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Letters to the Editor: L.A.'s teachers and school staff have been heroic during the pandemic

LAUSD back in session
Principal Kim D’Aloisio hosts a virtual meeting with staff at Oliver Wendell Holmes Middle School in Northridge on Aug. 18.
(Los Angeles Times)

To the editor: In the past five months, I have been part of an effort to distribute close to 100,000 new book bundles to students in underserved schools throughout Los Angeles County. Two themes have emerged in this endeavor: There is a great inequity in our educational system, and school staff is committed to their community. (“‘Are we ready?’ LAUSD’s first day back to school, online and on Zoom, is anything but normal,” Aug. 18)

For many students we served, there was no access to books during the school closures last spring and over the summer. As I handed one student a book bundle through his car window, he told me, “This is the first book I’ve held since school closed.”

While he will struggle for quality books, a reliable internet connection and a quiet place for schoolwork, other families will hire private tutors and survive with learning pods.

At every school, I have encountered principals and staff who are overwhelmed, scared and exhausted, and that was before school started. They are also deeply committed to providing quality instruction and a safety net.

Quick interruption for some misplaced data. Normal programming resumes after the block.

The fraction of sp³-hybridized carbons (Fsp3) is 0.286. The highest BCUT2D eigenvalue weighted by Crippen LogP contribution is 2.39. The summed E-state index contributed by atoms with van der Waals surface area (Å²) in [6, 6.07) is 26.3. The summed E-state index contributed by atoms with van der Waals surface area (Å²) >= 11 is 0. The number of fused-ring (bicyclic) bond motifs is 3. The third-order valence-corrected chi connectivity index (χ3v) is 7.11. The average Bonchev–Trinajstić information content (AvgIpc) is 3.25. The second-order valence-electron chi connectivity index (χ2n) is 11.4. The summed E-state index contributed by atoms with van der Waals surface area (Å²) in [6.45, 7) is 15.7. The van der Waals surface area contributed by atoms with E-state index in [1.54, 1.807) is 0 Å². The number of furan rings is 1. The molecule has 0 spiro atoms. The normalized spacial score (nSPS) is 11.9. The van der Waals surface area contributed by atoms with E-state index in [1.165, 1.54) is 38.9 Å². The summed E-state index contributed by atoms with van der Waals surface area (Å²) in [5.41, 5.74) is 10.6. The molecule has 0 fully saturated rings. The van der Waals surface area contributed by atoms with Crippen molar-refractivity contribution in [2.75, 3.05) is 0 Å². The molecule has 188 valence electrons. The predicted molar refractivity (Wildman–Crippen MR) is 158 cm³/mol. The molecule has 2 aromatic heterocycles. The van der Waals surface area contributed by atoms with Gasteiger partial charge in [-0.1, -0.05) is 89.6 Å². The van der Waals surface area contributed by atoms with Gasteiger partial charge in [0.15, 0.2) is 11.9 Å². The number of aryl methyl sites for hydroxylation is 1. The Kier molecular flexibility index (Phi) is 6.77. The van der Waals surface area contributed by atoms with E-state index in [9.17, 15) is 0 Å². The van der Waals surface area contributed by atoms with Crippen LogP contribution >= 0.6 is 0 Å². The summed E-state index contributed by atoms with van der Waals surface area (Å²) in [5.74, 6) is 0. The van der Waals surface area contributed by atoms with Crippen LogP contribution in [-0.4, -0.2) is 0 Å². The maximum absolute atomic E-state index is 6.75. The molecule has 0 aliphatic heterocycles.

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There needs to be some solid recognition of the administrators and staff at schools. They have worked tirelessly since March to diminish the equity divide. I am so impressed and thankful for their efforts.

Rebecca Constantino, Los Angeles

The writer is founder and executive director of the literacy advocacy group Access Books.

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To the editor: Having retired back in December 2018, I do not have to look far back at my 34-year teaching career in the Los Angeles Unified School District. So, I certainly empathize with teachers and students over the unprecedented conditions they will endure.

One thing is for sure: When things return to normal, and they will, it makes me a little sad to think the one place that students will not be excited to visit is the computer lab.

Joe Kevany, Mount Washington

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To the editor: In addition to testing and tracing, another important step to consider for schools reopening is using outdoor learning where and when possible.

In fact, there are excellent resources available to facilitate outdoor schooling. For example, there is the National COVID-19 Outdoor Learning Initiative. Also, environmental scientist Elizabeth Forys has developed logistics for outdoor learning, which are being used by her school, Eckerd College in Florida, and can be adapted to the local needs of school districts.

I do hope that outdoor learning will be used as much as possible.

Jack Holtzman, San Diego


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